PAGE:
As the story begins, we find Deming with his immigrant mother, Polly, who works in a nail salon struggling to survive in The Bronx. One day Polly does not come home from work, and her boyfriend and his sister, Vivian, the mother’s roommates are not sure what  to do with the ten year old.  Deming, of course, wonders why his mother left him, then soon, why Vivian left him with social services who allowed the Wilkinsons, a middle-aged, white couple who are professors in upstate New York to adopt him.

This is not just an immigrant story, but a mystery that has many surprises along the reader’s journey through the novel. The book deals with expectations: parental expectations ; middle-class expectations, from both biological and adoptive parents; and  Deming’s own expectations from life.  Because of the last, he (Daniel) becomes a slacker, somewhat directionless and lacking purpose. The writer’s point of view alternates between Deming’s and Polly’s, spinning out extraordinary  lives of both main characters. There are happy moments and sad ones as well.  The setting spans the globe, presenting “one of the most engaging, deeply probing, and beautiful books I have read.” (Laila Lalami, author).  I agree.

A Coming-To-America-To-Make-A-Better-Life-for-Oneself-Story: A GOOD AMERICAN by Alex George

I love immigrants-in-search-of-a-new-life stories! This one by Alex George, published in 2012 begins in 1904 and narrates the story of three generations (generational, family stories being another of my favorites) and tells the sweep-you-away love story of Frederick and Jette. Young lovers, they discover that Jette is pregnant and must flee the wrath and disappointment of her mother and family and make a married life for themselves in America. They intend to live in New York, but only have enough passage money to book for New Orleans, and through mishaps and misunderstandings in communication, end up starting their new life in Beatrice, Missouri, a fictional town in a very real county in Missouri.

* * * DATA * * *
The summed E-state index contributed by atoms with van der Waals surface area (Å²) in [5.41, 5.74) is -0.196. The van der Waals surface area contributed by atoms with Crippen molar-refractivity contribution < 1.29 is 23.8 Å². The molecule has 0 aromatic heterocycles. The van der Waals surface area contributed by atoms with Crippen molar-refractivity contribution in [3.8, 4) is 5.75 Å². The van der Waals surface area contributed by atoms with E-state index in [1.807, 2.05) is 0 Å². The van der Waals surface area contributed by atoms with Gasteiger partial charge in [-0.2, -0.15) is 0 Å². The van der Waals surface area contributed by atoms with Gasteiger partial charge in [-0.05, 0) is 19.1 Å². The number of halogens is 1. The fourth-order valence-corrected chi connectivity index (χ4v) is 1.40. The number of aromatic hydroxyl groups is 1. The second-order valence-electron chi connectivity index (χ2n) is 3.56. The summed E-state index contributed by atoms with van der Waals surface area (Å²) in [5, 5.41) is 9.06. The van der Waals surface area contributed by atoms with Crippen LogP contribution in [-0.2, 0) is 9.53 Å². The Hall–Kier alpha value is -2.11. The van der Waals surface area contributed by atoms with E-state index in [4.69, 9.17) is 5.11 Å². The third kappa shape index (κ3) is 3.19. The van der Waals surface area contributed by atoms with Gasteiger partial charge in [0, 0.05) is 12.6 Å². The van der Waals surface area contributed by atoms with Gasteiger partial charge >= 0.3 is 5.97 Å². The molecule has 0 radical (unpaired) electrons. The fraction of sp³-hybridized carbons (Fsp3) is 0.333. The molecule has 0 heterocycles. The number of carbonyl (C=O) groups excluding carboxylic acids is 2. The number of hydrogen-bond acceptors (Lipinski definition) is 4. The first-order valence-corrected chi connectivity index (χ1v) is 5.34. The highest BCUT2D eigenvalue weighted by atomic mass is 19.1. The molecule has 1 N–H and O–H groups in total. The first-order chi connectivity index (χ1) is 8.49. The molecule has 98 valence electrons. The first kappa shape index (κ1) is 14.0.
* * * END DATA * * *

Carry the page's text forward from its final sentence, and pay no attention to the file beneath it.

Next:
The story is narrated by their grandson, James. Near the end of the book, James uncovers a family secret that rocks his world and reveals his true identity. It is a “sweeping” story that explores a love of music ranging from Puccini to Barbershop quartets, so popular in America in the 1900’s. It deals with family expectations and the consequences when one does not live up to them, expressed throughout three generations.

There are many memorable characters, of whom Jette was my favorite, both as a young spunky girl and as an old, strong matriarch of an impressive family. In A Good American, “Each new generation discovers what it means to be an American,” and each generation strives to be what Frederick  adopted as his major life’s goal, to be a good American.

A Hard-To-Classify Novel: A Review

The Keeper of Lost Things, a 2017 debut novel by Ruth Hogan, is extremely hard to classify.  It is a love story, a mystery, a ghost story, a good “recipe” for a “good read.”

Take a large portion of characterization equal parts of Anthony Perkins, once a celebrated author of short stories; Laura, his recently betrayed assistant, who is struggling both financially and emotionally; and Frank, handsome but scarred (literally) gardener…

Pour mixture into a large old house with a locked study filled with…what? and add a dash of a teenage Downs  Syndrome girl named Sunshine, a pinch of a grumpy ghost, a dollop of short vignettes inspired by sometimes sad circumstances.

Mix with a wooden spoon until the plot thickens (pun intended), and ladle into a baking pan. Bake in the heat of a sexual attraction until humor is emitted from the touch of a finger, and the reader has a story about “second chances, endless possibilities, and joyful discoveries.

Promise from the recipe writer:  The results will be most enjoyable!

 

TUESDAY TEASER

This meme hosted by The Purple Booker asks readers to take the book they’re currently reading, open it at random, and copy a couple of sentences that might tease other readers into reading the same book.

I love books about books, reading, and people who love books. The Readers of Broken Wheel Recommend by Katarina Bivald is just such a book.  It is her first book, her debut novel, which tells the story of Sarah who comes to visit the US from Sweden to see her elderly Book Buddy, Amy, only to find a surprise.  While spending her time in Broken Wheel, almost a ghost town, Sarah re-opens Amy’s small shop as a book shop, using Amy’s vast collection of books as her merchandise. Here is an excerpt from near the beginning of the book:

As she enters the local cafe, Sarah meets Grace, the toughest, shotgun-toting woman in town who owns the place.  Grace speaks: “You must be the tourist,” she said.  The smoke from her cigarette hit Sarah in the face.”

“I’m Sarah.  Do you know where Amy Harris lives?”

“The woman nodded,  “One hell of a day”, a lump of ash from her cigarette landed on the counter…” “She leaned over the counter. Amy’s dead, she said.”

This is one of the funniest, laugh-out-loud-books I’ve ever read, and it makes me want to go an see what Sarah brought about in Broken Wheel, just through the introduction of books into people’s lives.